The Hamilton County Election Commission formalized on Monday what officials have already announced -- that petitioners gathered enough valid signatures to force the city to repeal the same-sex benefit ordinance or let the public decide in a vote next year.
The City Council is expected to vote by mid-January on whether to repeal the ordinance that extends benefits to city employee's straight and gay domestic partners, Chairman Yusuf Hakeem said. But he reiterated that he doesn't believe anyone will change their vote.
The measure was approved by a 5-3 final vote on Nov. 19, only because Councilman Larry Grohn was absent. The council's first vote was split 5-4.
"I don't see myself changing my vote," said Hakeem, who cast the tie-breaking vote.
The local conservative group, Citizens for Government Accountability and Transparency, quickly organized a petition drive in protest of the vote.
Monday's action means that if the council keeps the ordinance in place, voters in the city will decide whether to approve or reject the domestic partners benefits expansion when they go to the polls in August 2014. Ballot questions for the August election must be determined by April 10, election officials said.
During Monday morning's election commission meeting to decide whether to certify the 7,755 signatures validated by the election office, the commission's attorney, Chris Clem, announced he would resign at the end of the year.
Clem's resignation comes after controversy arose during the Nov. 20 meeting over how the petition was first approved.
Election Commission Chairman Mike Walden accused officials of becoming political and ranted that state election officials asked him to plan to meet as a commission a day after the City Council approved the ordinance. The meeting had to be posted ahead of the City Council vote, which Walden said made the election commission appear biased on a controversial issue.
Walden openly chided Tea Party leader Mark West for going to the state for advice. West did so after talking with Clem to avoid a legal battle like what took place three years ago when West was involved with efforts to recall former Chattanooga Mayor Ron Littlefield.
Part of the failure of the Littlefield recall was that the local elections administrator told petitioners they didn't need to date the signatures, so hundreds of signatures were later thrown out. West said this go-around he wanted to be absolutely sure he avoided any loopholes in the law and city charter.
Clem said he didn't see anything wrong with giving West advice.
After last month's meeting, Walden and Clem went behind closed doors and were heard arguing in raised voices.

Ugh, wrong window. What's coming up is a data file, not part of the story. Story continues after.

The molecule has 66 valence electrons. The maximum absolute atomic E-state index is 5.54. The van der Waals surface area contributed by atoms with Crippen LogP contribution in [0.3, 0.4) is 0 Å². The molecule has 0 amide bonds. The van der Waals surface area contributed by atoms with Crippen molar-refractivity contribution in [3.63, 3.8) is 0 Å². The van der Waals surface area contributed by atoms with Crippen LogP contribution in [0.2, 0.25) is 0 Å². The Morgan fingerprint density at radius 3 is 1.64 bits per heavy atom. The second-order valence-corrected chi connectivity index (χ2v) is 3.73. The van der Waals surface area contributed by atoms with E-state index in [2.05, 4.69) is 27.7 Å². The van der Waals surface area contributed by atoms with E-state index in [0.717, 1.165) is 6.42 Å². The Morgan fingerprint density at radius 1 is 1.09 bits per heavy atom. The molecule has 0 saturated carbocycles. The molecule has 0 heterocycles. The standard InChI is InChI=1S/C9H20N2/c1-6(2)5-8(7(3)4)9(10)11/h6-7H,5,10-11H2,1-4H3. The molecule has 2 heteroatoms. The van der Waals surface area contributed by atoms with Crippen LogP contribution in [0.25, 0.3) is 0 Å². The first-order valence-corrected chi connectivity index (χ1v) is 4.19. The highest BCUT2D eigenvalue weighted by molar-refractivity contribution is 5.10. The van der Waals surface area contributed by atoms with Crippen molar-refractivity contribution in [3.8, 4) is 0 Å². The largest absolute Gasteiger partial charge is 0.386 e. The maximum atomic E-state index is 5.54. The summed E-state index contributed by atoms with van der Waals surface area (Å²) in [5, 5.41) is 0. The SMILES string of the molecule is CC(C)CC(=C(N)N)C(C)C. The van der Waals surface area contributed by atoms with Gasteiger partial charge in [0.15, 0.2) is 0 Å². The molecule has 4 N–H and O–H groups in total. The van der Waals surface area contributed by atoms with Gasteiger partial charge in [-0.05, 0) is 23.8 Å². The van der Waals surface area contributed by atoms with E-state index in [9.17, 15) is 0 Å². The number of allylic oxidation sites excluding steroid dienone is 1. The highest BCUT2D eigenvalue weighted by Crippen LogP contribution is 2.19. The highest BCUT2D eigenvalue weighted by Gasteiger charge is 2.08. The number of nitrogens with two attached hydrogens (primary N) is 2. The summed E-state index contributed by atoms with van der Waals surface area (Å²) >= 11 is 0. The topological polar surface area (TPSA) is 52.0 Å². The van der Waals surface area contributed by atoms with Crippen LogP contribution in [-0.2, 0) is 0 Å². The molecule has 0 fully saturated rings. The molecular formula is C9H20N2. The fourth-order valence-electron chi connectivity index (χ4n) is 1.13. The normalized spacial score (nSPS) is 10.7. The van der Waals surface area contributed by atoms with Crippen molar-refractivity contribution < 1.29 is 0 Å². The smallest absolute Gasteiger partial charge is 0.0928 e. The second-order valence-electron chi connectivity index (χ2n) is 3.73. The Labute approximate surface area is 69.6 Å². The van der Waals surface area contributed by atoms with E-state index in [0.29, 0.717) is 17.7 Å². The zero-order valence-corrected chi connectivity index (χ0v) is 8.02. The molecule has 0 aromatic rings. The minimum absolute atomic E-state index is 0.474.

Clem admitted there was a disagreement between him and Walden. But he said the argument didn't affect his decision to resign. Instead he said he wanted to get more involved in local political races. He said he has no intention to run but he would like to support multiple friends running for a Hamilton County office.
Yet Election Commissioner Jerry Summers said Clem was asked to resign or be fired, a move that Summers said he opposed.
"I don't think it's voluntary based on the last meeting," Summers told the commissioners when Clem made the announcement. "I thought you were under pressure to resign."
Chattanooga's charter and state law contradict each other in this case, another reason West asked for Clem's advice and ultimately went to the state.
The city charter states any petition to repeal an ordinance has to be completed two weeks after it's approved. But the election commission has a month to meet and approve the petition.
So State Coordinator of Elections Mark Goins sent a request to Walden and said he could be accused of hindering the democratic process if he didn't approve the petition swiftly.
"The elections commission is not statutorily required to make these accommodations, but the refusal could sabotage the opportunity provided by the Charter," he wrote to Walden. "Any delay could result in legal action taken against the election commission."
Contact staff writer Joy Lukachick at firstname.lastname@example.org or 423-757-6659.
Joy Lukachick Smith is the city government reporter for the Chattanooga Times Free Press. Since 2009, she's covered crime and court systems in North Georgia and rural Tennessee, landed an exclusive in-prison interview with a former cop convicted of killing his wife, exposed impropriety in an FBI-led, child-sex online sting and exposed corruption in government agencies. Earlier this year, Smith won the Malcolm Law Memorial Award for Investigative Reporting. She also won first place in ...